December 12, 2012

Pulling trigger sparks upheaval in life, emotions of Maine officer

The cop who shot a knife-wielding man in a wheelchair says the emotional scars last a long time.

By David Hench
Staff Writer

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Officer Shawn O’Leary, now a captain with the Cumberland County Sheriff’s Office, shot and killed a man in 1997 while serving with the Brunswick Police Department. On having to shoot someone, he says: “You don’t want it to happen. It is a pretty hard thing to go through.”

Gregory Rec/Staff Photographer

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At the time, Brunswick officers did not carry Tasers.

A couple of years after the shooting, O’Leary had to respond to the same High Street apartment for a theft complaint.

“That was really creepy. Everything came back,” he said. “I could just smell what was happening. It just brought me right back.”

In December 2007, O’Leary again found himself poised to use deadly force. A man had been chasing his wife with a butcher knife, and when police arrived, he turned on the four officers.

Three of them had their guns out, including O’Leary, who had a rifle. One had a Taser.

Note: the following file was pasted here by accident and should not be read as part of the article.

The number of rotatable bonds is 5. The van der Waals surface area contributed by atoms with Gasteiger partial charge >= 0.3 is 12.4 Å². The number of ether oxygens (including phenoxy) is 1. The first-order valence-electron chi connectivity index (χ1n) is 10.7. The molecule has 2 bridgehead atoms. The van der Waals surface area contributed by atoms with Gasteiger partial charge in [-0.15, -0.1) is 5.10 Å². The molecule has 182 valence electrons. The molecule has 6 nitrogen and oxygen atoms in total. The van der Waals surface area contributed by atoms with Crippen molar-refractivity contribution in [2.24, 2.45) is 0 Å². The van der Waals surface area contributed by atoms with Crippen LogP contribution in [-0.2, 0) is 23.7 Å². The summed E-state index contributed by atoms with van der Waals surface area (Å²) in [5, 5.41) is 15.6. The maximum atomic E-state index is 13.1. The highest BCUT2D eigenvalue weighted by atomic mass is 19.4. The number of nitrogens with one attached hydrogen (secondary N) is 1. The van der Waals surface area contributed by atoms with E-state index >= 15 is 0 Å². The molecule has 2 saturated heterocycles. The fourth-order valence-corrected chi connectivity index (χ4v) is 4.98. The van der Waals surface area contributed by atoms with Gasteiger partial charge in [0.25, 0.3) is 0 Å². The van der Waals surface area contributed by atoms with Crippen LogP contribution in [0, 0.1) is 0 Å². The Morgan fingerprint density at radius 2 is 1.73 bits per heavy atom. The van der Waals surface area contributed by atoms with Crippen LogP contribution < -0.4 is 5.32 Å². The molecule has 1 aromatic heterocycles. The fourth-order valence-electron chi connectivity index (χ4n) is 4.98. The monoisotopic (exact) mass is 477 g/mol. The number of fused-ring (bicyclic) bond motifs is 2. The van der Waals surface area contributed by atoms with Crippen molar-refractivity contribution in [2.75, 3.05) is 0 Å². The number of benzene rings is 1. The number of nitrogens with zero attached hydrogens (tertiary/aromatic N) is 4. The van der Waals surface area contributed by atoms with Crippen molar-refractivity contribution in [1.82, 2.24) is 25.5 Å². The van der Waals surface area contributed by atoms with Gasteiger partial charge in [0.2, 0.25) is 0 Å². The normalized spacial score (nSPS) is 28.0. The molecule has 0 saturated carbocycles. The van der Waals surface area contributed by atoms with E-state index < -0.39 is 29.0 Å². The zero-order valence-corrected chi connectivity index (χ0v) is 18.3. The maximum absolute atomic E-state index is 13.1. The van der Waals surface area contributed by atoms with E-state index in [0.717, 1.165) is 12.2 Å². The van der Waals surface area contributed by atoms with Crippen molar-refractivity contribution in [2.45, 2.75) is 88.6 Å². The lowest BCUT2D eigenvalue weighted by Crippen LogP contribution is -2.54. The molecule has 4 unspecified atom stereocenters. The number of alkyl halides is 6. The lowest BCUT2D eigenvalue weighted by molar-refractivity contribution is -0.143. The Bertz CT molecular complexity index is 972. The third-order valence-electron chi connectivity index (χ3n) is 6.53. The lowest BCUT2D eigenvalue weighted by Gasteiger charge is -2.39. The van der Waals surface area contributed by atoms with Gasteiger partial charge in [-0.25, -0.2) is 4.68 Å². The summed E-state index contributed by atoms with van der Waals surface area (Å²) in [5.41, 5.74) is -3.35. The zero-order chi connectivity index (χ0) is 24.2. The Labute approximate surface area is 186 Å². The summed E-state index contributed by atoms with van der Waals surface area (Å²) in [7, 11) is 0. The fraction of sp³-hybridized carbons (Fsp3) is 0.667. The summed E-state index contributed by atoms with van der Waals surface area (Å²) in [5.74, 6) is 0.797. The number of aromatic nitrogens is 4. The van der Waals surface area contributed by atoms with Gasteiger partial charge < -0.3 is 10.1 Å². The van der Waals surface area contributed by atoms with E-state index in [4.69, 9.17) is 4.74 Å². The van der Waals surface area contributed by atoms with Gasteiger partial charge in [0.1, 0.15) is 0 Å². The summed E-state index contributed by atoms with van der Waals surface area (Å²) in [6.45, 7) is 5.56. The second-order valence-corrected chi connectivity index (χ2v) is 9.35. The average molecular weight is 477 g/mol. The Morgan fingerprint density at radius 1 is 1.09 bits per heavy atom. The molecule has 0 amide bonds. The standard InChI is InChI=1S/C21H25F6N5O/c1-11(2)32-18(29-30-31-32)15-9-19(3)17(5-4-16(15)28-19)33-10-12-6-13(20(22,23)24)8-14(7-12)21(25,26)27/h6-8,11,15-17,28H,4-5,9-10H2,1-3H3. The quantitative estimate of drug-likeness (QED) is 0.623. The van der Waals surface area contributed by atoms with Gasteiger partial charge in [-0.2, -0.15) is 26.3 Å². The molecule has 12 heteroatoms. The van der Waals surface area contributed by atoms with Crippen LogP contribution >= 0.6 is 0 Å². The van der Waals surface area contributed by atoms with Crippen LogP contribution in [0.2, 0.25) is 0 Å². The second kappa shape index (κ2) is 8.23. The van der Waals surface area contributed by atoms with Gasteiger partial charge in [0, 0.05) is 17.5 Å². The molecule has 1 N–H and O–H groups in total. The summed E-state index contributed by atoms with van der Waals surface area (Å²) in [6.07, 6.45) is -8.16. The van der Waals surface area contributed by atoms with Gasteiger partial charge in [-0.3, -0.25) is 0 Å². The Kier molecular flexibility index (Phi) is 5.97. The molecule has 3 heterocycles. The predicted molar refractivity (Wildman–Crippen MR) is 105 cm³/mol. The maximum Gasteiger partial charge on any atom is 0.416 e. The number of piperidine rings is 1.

“I knew where my backdrop was. I had mentally drawn a line in the sand, like we all do, where we’re going to pull the trigger,” O’Leary said. “I had started to combat-breathe so I could accurately shoot my rifle. I remember saying to myself, 'Here we go again.’”

A fraction of a second before the man crossed the imaginary line, at which point O’Leary was going to fire, he heard the distinctive pop of the Taser and watched the man crumple.

“The next day the headline was 'Taser saves man,’ which was definitely the truth,” he said.

O’Leary now heads up Cumberland County’s training and support services division, and his experience gives him credibility.

The training he oversees includes regular sessions at a firing range, where officers demonstrate enough accuracy with a gun to meet state standards for law enforcement certification, able to protect themselves or someone else by shooting a suspect.

O’Leary recalled that a few days after the Weymouth shooting, he received a phone call from a Bangor officer who had fatally shot someone earlier in the year.

“He said, 'These are the things to expect, and you are not crazy,’” O’Leary remembered.

Now O’Leary is one of those officers who makes such a call, one of the few in Maine who understand what can happen after the trigger is pulled.

Staff Writer David Hench can be contacted at 791-6327 or at:

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